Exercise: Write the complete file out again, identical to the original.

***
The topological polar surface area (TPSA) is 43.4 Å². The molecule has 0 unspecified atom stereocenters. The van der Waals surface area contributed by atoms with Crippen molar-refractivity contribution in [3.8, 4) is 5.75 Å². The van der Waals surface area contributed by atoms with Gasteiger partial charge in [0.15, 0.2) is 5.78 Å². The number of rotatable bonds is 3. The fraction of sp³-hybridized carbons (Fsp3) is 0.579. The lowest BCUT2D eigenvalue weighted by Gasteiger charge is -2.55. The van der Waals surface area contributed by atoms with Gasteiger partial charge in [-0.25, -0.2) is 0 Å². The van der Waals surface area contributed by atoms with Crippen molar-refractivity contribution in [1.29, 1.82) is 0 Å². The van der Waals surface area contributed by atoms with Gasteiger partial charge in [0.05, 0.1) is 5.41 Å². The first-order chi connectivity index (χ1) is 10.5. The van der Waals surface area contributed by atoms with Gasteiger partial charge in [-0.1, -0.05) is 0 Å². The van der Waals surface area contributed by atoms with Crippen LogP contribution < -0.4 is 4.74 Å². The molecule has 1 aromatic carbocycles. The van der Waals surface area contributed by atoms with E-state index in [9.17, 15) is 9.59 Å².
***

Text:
The topological polar surface area (TPSA) is 43.4 Å². The molecule has 0 unspecified atom stereocenters. The van der Waals surface area contributed by atoms with Crippen molar-refractivity contribution in [3.8, 4) is 5.75 Å². The van der Waals surface area contributed by atoms with Gasteiger partial charge in [0.15, 0.2) is 5.78 Å². The number of rotatable bonds is 3. The fraction of sp³-hybridized carbons (Fsp3) is 0.579. The lowest BCUT2D eigenvalue weighted by Gasteiger charge is -2.55. The van der Waals surface area contributed by atoms with Gasteiger partial charge in [-0.25, -0.2) is 0 Å². The van der Waals surface area contributed by atoms with Crippen molar-refractivity contribution in [1.29, 1.82) is 0 Å². The van der Waals surface area contributed by atoms with Gasteiger partial charge in [0.05, 0.1) is 5.41 Å². The first-order chi connectivity index (χ1) is 10.5. The van der Waals surface area contributed by atoms with Gasteiger partial charge in [-0.1, -0.05) is 0 Å². The van der Waals surface area contributed by atoms with Crippen LogP contribution < -0.4 is 4.74 Å². The molecule has 1 aromatic carbocycles. The van der Waals surface area contributed by atoms with E-state index in [9.17, 15) is 9.59 Å².